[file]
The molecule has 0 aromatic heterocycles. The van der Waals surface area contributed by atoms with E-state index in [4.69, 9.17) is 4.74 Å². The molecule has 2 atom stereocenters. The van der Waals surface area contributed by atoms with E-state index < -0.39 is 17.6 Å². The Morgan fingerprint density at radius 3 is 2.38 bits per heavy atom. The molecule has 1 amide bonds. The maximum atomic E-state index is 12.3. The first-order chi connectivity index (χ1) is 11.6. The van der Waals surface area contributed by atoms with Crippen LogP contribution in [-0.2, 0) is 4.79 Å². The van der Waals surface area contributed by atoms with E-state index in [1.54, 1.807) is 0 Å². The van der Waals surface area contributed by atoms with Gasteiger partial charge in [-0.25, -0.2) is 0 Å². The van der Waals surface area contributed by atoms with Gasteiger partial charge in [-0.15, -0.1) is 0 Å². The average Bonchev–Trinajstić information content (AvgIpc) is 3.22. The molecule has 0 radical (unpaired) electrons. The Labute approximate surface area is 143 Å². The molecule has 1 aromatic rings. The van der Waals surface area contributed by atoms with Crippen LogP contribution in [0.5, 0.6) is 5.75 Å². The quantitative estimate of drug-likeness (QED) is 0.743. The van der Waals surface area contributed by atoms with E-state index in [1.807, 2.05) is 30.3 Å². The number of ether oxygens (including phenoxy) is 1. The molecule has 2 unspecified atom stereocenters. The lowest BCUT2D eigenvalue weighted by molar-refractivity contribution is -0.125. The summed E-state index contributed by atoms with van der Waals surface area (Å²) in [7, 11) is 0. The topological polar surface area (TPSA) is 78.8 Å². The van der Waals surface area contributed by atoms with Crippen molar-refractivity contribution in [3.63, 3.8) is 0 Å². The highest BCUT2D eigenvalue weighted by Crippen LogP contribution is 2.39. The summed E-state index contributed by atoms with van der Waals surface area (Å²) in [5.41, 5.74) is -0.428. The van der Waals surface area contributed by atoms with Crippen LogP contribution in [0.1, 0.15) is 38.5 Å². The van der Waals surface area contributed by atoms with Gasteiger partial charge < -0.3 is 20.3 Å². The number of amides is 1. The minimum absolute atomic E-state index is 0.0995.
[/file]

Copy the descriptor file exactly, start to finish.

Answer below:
The molecule has 0 aromatic heterocycles. The van der Waals surface area contributed by atoms with E-state index in [4.69, 9.17) is 4.74 Å². The molecule has 2 atom stereocenters. The van der Waals surface area contributed by atoms with E-state index < -0.39 is 17.6 Å². The Morgan fingerprint density at radius 3 is 2.38 bits per heavy atom. The molecule has 1 amide bonds. The maximum atomic E-state index is 12.3. The first-order chi connectivity index (χ1) is 11.6. The van der Waals surface area contributed by atoms with Crippen LogP contribution in [-0.2, 0) is 4.79 Å². The van der Waals surface area contributed by atoms with E-state index in [1.54, 1.807) is 0 Å². The van der Waals surface area contributed by atoms with Gasteiger partial charge in [-0.25, -0.2) is 0 Å². The van der Waals surface area contributed by atoms with Gasteiger partial charge in [-0.15, -0.1) is 0 Å². The average Bonchev–Trinajstić information content (AvgIpc) is 3.22. The molecule has 0 radical (unpaired) electrons. The Labute approximate surface area is 143 Å². The molecule has 1 aromatic rings. The van der Waals surface area contributed by atoms with Crippen LogP contribution in [0.5, 0.6) is 5.75 Å². The quantitative estimate of drug-likeness (QED) is 0.743. The van der Waals surface area contributed by atoms with E-state index in [1.807, 2.05) is 30.3 Å². The number of ether oxygens (including phenoxy) is 1. The molecule has 2 unspecified atom stereocenters. The lowest BCUT2D eigenvalue weighted by molar-refractivity contribution is -0.125. The summed E-state index contributed by atoms with van der Waals surface area (Å²) in [7, 11) is 0. The topological polar surface area (TPSA) is 78.8 Å². The van der Waals surface area contributed by atoms with Crippen molar-refractivity contribution in [3.63, 3.8) is 0 Å². The highest BCUT2D eigenvalue weighted by Crippen LogP contribution is 2.39. The summed E-state index contributed by atoms with van der Waals surface area (Å²) in [5.41, 5.74) is -0.428. The van der Waals surface area contributed by atoms with Crippen LogP contribution in [0.1, 0.15) is 38.5 Å². The van der Waals surface area contributed by atoms with Gasteiger partial charge < -0.3 is 20.3 Å². The number of amides is 1. The minimum absolute atomic E-state index is 0.0995.